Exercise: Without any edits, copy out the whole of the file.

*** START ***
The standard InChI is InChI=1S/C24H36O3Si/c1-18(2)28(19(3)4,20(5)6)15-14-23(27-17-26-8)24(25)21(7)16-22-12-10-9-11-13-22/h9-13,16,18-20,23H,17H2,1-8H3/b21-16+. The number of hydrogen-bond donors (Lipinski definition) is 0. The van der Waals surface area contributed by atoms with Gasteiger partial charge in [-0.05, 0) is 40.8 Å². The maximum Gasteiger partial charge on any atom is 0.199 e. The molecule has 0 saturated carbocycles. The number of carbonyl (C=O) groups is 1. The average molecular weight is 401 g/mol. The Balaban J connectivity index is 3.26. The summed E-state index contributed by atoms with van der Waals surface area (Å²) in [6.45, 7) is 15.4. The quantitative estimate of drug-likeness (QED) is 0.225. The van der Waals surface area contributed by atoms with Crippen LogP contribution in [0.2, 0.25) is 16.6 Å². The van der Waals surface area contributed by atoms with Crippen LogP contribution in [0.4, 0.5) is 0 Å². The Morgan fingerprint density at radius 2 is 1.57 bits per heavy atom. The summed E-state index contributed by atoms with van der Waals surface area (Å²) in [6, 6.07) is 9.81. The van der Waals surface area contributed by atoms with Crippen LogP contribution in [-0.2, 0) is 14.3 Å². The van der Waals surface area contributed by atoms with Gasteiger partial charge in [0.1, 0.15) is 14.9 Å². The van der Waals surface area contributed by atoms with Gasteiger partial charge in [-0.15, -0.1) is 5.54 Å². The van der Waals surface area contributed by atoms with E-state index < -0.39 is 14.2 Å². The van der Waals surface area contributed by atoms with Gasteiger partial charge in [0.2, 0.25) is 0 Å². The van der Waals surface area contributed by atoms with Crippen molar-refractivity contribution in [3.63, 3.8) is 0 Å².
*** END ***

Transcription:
The standard InChI is InChI=1S/C24H36O3Si/c1-18(2)28(19(3)4,20(5)6)15-14-23(27-17-26-8)24(25)21(7)16-22-12-10-9-11-13-22/h9-13,16,18-20,23H,17H2,1-8H3/b21-16+. The number of hydrogen-bond donors (Lipinski definition) is 0. The van der Waals surface area contributed by atoms with Gasteiger partial charge in [-0.05, 0) is 40.8 Å². The maximum Gasteiger partial charge on any atom is 0.199 e. The molecule has 0 saturated carbocycles. The number of carbonyl (C=O) groups is 1. The average molecular weight is 401 g/mol. The Balaban J connectivity index is 3.26. The summed E-state index contributed by atoms with van der Waals surface area (Å²) in [6.45, 7) is 15.4. The quantitative estimate of drug-likeness (QED) is 0.225. The van der Waals surface area contributed by atoms with Crippen LogP contribution in [0.2, 0.25) is 16.6 Å². The van der Waals surface area contributed by atoms with Crippen LogP contribution in [0.4, 0.5) is 0 Å². The Morgan fingerprint density at radius 2 is 1.57 bits per heavy atom. The summed E-state index contributed by atoms with van der Waals surface area (Å²) in [6, 6.07) is 9.81. The van der Waals surface area contributed by atoms with Crippen LogP contribution in [-0.2, 0) is 14.3 Å². The van der Waals surface area contributed by atoms with Gasteiger partial charge in [0.1, 0.15) is 14.9 Å². The van der Waals surface area contributed by atoms with Gasteiger partial charge in [-0.15, -0.1) is 5.54 Å². The van der Waals surface area contributed by atoms with E-state index < -0.39 is 14.2 Å². The van der Waals surface area contributed by atoms with Gasteiger partial charge in [0.2, 0.25) is 0 Å². The van der Waals surface area contributed by atoms with Crippen molar-refractivity contribution in [3.63, 3.8) is 0 Å².